A sealing ring 26 may be inserted between the cap 18 and the connecting element 19 to provide additional sealing. This sealing ring 26 is squashed in the compartment 7 when the cap 19 is firmly screwed on and thus improves the sealing action of the screw connection.

In the embodiment illustrated as an example here, the connecting element 19 is crown-shaped, i.e. several extensions 19 b standing vertically proud of the base body are disposed in a circle about the mid-axis of the cap 18. The extensions 19 b are connected to one another in the region of the connection with the cap 18 and are also spaced uniformly apart. The extensions may have a simple rectangular shape, with oblique ends, as is the case in the embodiment illustrated as an example, or may be semi-circular, for example. At their top part, i.e. remote from the cap 18, they may have indentations 19 a, which are formed by indenting the material of the connecting element 19, for example. The diameter of the circle formed by the extensions 19 b is large enough for the power source to be engaged by the extensions 19 b in this region.

Disposed in the interior of the crown formed by the connecting element 19 is the second contact spring 16. As with the first contact spring 15, it may be provided in the form of a leaf spring, coil spring, helical spring or bending spring. It stands proud of the cap 18 in the direction towards the interior of the compartment 7 and is able to spring inwards in the opposite direction, i.e. against the cap 18. The second contact spring 16 is conductingly connected to the connecting element 19. This can be achieved using an appropriate connection between the second contact spring 16 and connecting element 19, e.g. a soldered connection, although it would also be conceivable for the connecting element 19 and the contact spring 16 to be made as a single part, in which case it may be made from a thin metal sheet, for example, by an appropriate punching and forming process.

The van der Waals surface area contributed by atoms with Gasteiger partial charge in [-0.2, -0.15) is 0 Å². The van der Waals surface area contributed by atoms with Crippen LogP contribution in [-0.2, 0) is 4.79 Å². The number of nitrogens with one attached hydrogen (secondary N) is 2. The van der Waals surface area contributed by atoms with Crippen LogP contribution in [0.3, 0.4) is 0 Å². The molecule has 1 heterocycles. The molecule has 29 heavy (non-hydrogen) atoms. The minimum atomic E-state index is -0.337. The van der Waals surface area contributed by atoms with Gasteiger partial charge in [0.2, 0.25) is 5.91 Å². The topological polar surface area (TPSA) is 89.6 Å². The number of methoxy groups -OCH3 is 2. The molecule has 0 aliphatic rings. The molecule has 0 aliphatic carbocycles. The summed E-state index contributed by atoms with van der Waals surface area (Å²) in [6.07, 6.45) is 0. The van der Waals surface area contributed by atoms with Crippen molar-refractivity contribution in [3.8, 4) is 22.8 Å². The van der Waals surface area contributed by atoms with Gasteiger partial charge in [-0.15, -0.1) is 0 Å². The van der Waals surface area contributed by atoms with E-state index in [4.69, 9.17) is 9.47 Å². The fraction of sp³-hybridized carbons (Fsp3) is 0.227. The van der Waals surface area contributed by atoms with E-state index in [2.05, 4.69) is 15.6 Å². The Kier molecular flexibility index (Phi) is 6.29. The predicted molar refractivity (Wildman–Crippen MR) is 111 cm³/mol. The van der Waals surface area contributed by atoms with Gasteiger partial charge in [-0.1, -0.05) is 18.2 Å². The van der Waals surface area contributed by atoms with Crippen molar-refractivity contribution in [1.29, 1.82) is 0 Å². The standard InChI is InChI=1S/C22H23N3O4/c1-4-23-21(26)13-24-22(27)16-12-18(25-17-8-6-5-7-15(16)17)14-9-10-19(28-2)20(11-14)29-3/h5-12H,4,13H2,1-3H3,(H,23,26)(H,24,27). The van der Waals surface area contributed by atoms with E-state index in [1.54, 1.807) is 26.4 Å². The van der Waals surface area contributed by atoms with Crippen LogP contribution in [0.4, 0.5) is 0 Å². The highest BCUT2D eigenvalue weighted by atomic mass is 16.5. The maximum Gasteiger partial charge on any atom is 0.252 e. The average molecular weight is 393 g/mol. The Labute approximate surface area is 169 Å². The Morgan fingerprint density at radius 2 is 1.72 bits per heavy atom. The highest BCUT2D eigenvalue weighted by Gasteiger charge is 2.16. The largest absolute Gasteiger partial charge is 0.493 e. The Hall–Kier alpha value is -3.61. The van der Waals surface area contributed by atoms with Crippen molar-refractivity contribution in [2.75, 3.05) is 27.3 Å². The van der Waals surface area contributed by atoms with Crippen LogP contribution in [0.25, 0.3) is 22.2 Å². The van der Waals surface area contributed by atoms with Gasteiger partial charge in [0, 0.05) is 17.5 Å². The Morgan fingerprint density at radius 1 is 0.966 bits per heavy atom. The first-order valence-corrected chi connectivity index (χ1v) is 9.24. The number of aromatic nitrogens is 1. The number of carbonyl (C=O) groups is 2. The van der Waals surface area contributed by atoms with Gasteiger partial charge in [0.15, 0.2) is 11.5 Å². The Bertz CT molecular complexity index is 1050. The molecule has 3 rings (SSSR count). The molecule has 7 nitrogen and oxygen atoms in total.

As described above, the power source is connected to the down conductor 20 b via the second contact spring 16 and the connecting element 19. If, as is the case in the embodiment illustrated as an example here, the contact is established between the connecting part 19 or its extensions 19 b and a ring-shaped metal tape of the down conductor 20 b, it may be of advantage to bias the extensions 19 b with a radial pre-tensioning force, preferably a pre-tensioning force that is directed radially outwards. This pre-tensioning, either alone or in conjunction with the power source accommodated in the crown formed by the extensions 19 b, ensures or ensure a reliable contact.

Instead of the crown illustrated, the connecting element may have only one extension 19 b or any number of extensions 19 b. If a circle of tape in the interior of the compartment 7 is used as the counter-contact, it will still be possible to establish a reliable contact with only one extension 19 b. However, the contact of the down conductor 20 b could also extend over only a part of the periphery of the internal wall of the compartment 7 or could be provided in the form of a tape or strip. In the latter case, a reliable contact can still be guaranteed if the connecting element 19 is provided in the form of a closed circle. The decisive factor is that when the cap 18 is firmly screwed on, a contact always exists between the connecting element 19 and the down conductor 20 b, by means of which power can be transmitted to a consumer.